How did I get here?December 1, 2010 at 8:27 am | Posted in little bug, SAHM, Starbucks, tax law is sexy, the firm, weekend | 2 Comments
Sick Little Bug, with the “ellie”, watching our favorite movie, Madeline. Actually, her favorite movie might be anything featuring Dora (groan). But this is mine!
We’re all a little run down at our house. As usual, I packed too much into our Thanksgiving weekend. It was wonderful: we visited with my baby nephew and a whole slew of Murphys and beloved cousins; we invited some of our new neighbors and friends over for cocktails (so adult! so suburban!); and we celebrated my brother-in-law’s 40th at an 80s-prom-themed birthday, complete with 80s DJ and several costume changes for the birthday boy (insane). Against my better judgment, I sent Little Bug to school yesterday with tired tired eyes and feeling slightly warm (I asked repeatedly if she wanted to stay home but she begged to go to school), and so of course by 9:30 the head of the school called to say she was running a fever and had to come home.
She is inordinately sweet when sick (so much so that we realized yesterday morning that she was probably ill when she kept repeating over and over, “I love you, Mommy. I love you, Daddy. I love my baby brother…” etc. etc.). This morning it was difficult to walk out the door when she kept running over for “one more big hug. No, wait, just one more kiss!”
As is often the case, though, by the time I got to work and navigated the Starbucks line downstairs, my mind was focused on my day’s client meetings, conference calls, and revisions. By the time I rode the elevator up to my office, with its sweeping views over the Charles, the Salt and Pepper Bridge and MIT, and the airport, I was happy I was here. Happy because sometimes I still get a little thrill that wait, I’m really a lawyer. I wear lawyerly clothes to work (today: Theory shift dress, black tights, heels, and a tweedy, Chanel-esque [emphasis on the “esque“] jacket in honor of my client meeting). I have conference calls and meetings with clients in glassy conference rooms on the top floor of our skyscraper building. I write and say things like, “It is reasonable to conclude that…”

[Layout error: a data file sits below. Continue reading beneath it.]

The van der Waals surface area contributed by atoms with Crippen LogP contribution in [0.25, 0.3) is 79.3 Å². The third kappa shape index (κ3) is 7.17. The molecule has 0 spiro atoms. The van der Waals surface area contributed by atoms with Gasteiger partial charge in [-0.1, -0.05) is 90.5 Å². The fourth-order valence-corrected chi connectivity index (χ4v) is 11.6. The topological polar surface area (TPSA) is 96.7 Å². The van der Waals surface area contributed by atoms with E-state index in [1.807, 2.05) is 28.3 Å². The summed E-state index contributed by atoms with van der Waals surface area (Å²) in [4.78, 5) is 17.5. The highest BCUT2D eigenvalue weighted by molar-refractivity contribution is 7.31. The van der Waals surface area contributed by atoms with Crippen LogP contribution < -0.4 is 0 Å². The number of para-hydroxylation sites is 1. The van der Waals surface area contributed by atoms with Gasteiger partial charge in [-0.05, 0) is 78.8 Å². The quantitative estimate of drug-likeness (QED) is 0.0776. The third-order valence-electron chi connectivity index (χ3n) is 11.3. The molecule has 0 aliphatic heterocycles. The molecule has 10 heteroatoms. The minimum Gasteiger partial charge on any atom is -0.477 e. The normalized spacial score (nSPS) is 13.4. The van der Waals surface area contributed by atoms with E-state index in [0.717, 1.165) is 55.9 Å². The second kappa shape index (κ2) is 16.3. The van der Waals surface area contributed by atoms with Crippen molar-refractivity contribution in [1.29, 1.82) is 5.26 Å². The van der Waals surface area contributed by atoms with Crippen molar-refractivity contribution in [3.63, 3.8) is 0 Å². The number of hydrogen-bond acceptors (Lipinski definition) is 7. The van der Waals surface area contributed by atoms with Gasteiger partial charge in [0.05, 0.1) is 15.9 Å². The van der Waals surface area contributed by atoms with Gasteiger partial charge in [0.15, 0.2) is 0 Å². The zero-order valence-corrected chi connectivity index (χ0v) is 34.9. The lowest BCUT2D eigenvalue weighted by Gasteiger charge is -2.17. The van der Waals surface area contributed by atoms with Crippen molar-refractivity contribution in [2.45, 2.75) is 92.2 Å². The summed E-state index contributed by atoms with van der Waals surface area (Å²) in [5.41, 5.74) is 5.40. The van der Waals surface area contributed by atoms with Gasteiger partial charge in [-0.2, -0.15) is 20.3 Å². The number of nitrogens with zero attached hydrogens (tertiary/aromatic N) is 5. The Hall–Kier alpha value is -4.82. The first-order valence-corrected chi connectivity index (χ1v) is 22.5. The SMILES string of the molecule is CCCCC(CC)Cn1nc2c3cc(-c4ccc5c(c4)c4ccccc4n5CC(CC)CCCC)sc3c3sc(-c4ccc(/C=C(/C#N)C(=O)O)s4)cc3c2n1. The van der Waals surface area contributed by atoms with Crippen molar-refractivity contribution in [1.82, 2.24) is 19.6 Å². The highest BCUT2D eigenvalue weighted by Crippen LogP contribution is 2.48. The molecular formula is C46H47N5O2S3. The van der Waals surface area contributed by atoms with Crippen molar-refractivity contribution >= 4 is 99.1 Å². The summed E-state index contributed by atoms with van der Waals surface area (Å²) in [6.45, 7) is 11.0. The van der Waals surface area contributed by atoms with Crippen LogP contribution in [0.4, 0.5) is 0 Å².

Yesterday, I looked on as a very senior partner marked up a document I had drafted. His lawyerly edit marks mirrored those my father used to scratch on the reams and reams of documents he brought home. Again, I thought: I’m a part of this tribe — a life so familiar to me as a child, but one that I still can’t wrap my head around that I actually inhabit and perpetuate.
My mind will, of course, be half at home all day, thinking of my sick little girl. But I also know that, all the usual BigLaw firedrills and false deadlines and general anxiety aside, I do like what I do. And this is what is sometimes very hard to reconcile with my life “at home.”